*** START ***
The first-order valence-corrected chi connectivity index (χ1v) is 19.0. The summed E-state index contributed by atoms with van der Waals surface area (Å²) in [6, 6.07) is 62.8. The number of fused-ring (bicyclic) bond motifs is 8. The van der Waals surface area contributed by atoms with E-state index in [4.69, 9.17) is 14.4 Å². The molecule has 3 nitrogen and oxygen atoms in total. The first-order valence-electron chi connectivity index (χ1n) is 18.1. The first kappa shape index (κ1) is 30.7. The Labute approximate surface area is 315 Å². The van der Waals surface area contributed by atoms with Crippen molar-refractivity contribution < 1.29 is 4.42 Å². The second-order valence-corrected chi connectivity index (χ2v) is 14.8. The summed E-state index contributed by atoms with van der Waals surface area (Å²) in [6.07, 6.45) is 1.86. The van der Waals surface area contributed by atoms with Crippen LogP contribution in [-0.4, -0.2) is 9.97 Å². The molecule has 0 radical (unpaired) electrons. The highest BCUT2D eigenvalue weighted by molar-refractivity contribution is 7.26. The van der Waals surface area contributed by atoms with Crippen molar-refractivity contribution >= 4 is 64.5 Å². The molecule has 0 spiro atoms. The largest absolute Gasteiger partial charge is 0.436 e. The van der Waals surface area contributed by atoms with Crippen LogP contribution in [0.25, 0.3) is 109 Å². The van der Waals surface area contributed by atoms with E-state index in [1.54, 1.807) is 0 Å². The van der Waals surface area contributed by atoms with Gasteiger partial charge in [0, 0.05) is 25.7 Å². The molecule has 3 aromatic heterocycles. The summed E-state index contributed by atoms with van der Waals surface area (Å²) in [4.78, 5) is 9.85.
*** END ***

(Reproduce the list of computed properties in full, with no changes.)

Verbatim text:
The first-order valence-corrected chi connectivity index (χ1v) is 19.0. The summed E-state index contributed by atoms with van der Waals surface area (Å²) in [6, 6.07) is 62.8. The number of fused-ring (bicyclic) bond motifs is 8. The van der Waals surface area contributed by atoms with E-state index in [4.69, 9.17) is 14.4 Å². The molecule has 3 nitrogen and oxygen atoms in total. The first-order valence-electron chi connectivity index (χ1n) is 18.1. The first kappa shape index (κ1) is 30.7. The Labute approximate surface area is 315 Å². The van der Waals surface area contributed by atoms with Crippen molar-refractivity contribution < 1.29 is 4.42 Å². The second-order valence-corrected chi connectivity index (χ2v) is 14.8. The summed E-state index contributed by atoms with van der Waals surface area (Å²) in [6.07, 6.45) is 1.86. The van der Waals surface area contributed by atoms with Crippen LogP contribution in [-0.4, -0.2) is 9.97 Å². The molecule has 0 radical (unpaired) electrons. The highest BCUT2D eigenvalue weighted by molar-refractivity contribution is 7.26. The van der Waals surface area contributed by atoms with Crippen molar-refractivity contribution >= 4 is 64.5 Å². The molecule has 0 spiro atoms. The largest absolute Gasteiger partial charge is 0.436 e. The van der Waals surface area contributed by atoms with Crippen LogP contribution in [0.25, 0.3) is 109 Å². The van der Waals surface area contributed by atoms with E-state index in [1.54, 1.807) is 0 Å². The van der Waals surface area contributed by atoms with Gasteiger partial charge in [0, 0.05) is 25.7 Å². The molecule has 3 aromatic heterocycles. The summed E-state index contributed by atoms with van der Waals surface area (Å²) in [4.78, 5) is 9.85.